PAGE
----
I wanted to do something fun for the back, and used this post (by Better off thread) as inspiration. I’ve wanted to try a lone star pattern for a long time and thought I’d use this opportunity to attempt it on a smaller scale.

Lone Star Back Hanging


The image below is a better representation of the colour.

Lone Star Back


This is the best picture showing the actuals colours of the fabric. I managed to make use of the last remaining day light, which seemed to help.

Folded Up

I joke that it’s the ‘mullet quilt’: business in the front and party in the back! It is finished off with quilting along the star pattern and a hand-embroidered label. Two sided quilts are so much fun!

– Emily

How we got started

I thought that I would explain how we all became the Dionne Quiltuplets. My mother, Lise, was the first mentor to my two sisters and me (Suzanne, Michèle and Natalie).  We all learned to sew when we were young; we were often found making dresses, shirts, shorts, jackets, prom dresses and in the end our wedding dresses etc. When we turned 20, we all received our own sewing machines.  My first sewing machine was a Singer. It did not do many fancy stitches but it would sew and sew.

And as usual, life carried on. Suzanne had a son, Michèle had three children and Natalie had two.  I, Michèle, have two girls who also love to sew and a son who knows how to use the sewing machine.  And at 20, my two girls received their first sewing machines.

Quilting came to us later on.  Baby quilts were made at the birth of Natalie’s two children.  It was great to get together to work on a project. But the real love of quilting began a few years ago.  My father, a wonderful compassionate man, was in the last years of his struggle with Parkinson’s.  When he was in a nursing home, my mother and the three girls would visit him often.  As we all know, taking care of someone you love means there is not much time left to be with the others you love. And so our monthly get-togethers to sew began as a way to support each other and do what gave us life and excitement.  My father has since passed away, but we still get together.  Our group now includes Lise, Suzanne, Michele, Natalie, Michèle’s two daughters, Emily and Stéphanie and Natalie’s son Jérémie.  We can’t all be there, but at times, train trips home have been rescheduled to not miss the “sewing day”.  Sometimes, we  talk more than we sew, but our “sewing day” always brings us together and gets us strength.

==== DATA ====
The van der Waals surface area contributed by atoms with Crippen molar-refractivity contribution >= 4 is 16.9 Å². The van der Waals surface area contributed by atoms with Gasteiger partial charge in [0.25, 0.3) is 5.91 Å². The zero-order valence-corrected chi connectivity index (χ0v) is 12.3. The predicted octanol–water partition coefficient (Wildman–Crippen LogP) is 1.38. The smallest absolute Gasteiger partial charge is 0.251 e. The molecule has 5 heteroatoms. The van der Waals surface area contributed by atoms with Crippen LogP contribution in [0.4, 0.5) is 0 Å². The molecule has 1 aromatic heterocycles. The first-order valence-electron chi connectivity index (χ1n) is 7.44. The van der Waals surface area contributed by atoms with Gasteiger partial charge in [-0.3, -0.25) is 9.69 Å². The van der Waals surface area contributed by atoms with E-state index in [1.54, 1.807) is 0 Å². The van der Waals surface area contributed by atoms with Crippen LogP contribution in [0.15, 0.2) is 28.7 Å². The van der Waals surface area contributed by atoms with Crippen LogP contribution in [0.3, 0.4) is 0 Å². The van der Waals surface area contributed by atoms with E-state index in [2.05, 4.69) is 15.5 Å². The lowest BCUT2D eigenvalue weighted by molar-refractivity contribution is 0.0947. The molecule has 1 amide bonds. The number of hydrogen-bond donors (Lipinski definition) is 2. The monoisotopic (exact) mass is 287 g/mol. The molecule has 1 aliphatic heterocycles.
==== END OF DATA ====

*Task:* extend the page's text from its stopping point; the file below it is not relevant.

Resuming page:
During the last 2 years, we had two new beginnings.  Emily began the Dionne  Quiltuplets blog.  Thank you very much Emily; you have done a great job.  The second acquisition is a long arm machine.  With the six of us and then one more, we figured out the cost of having others machine-quilt our quilts was more in the long run that owning our own long arm machine.  Last July, a Handiquilter long-arm machine was installed in Lise’s basement.  A big thanks to my mother for the joy that it has brought and will bring.  My father, who always encouraged our activities, would have loved to see us enjoy our time together.


The first quilt that I present is the first quilt that came off our long-arm machine (which has yet to be named).  I patched the top of the quilt using the Yellow Brick Road pattern and fabrics from the “Noteworthy” design.  Lise, Natalie and I all had a hand in the machine quilting. And when we were done, we all danced!!

I called this quilt "Creation".



I called this quilt “Creation” because for me, after the dark days of missing my father, I felt alive creating something.  From my faith background, I love that God calls us to create beauty.  Although this is not the most stunning quilt you will see, to me, it has been created with love, healing and the most fond memories of my dad and friend.





Crossed Canoes

This is the first finished quilt post! Not first because it’s my first quilt (or even my most recent), but it’s the only one that I have pictures for. It’s a crossed canoe pattern with free motion quilting done on Elle’s longarm machine.


With crossed paddles

With crossed paddles

Full pattern view

Full pattern view

Quilting detail

Quilting detail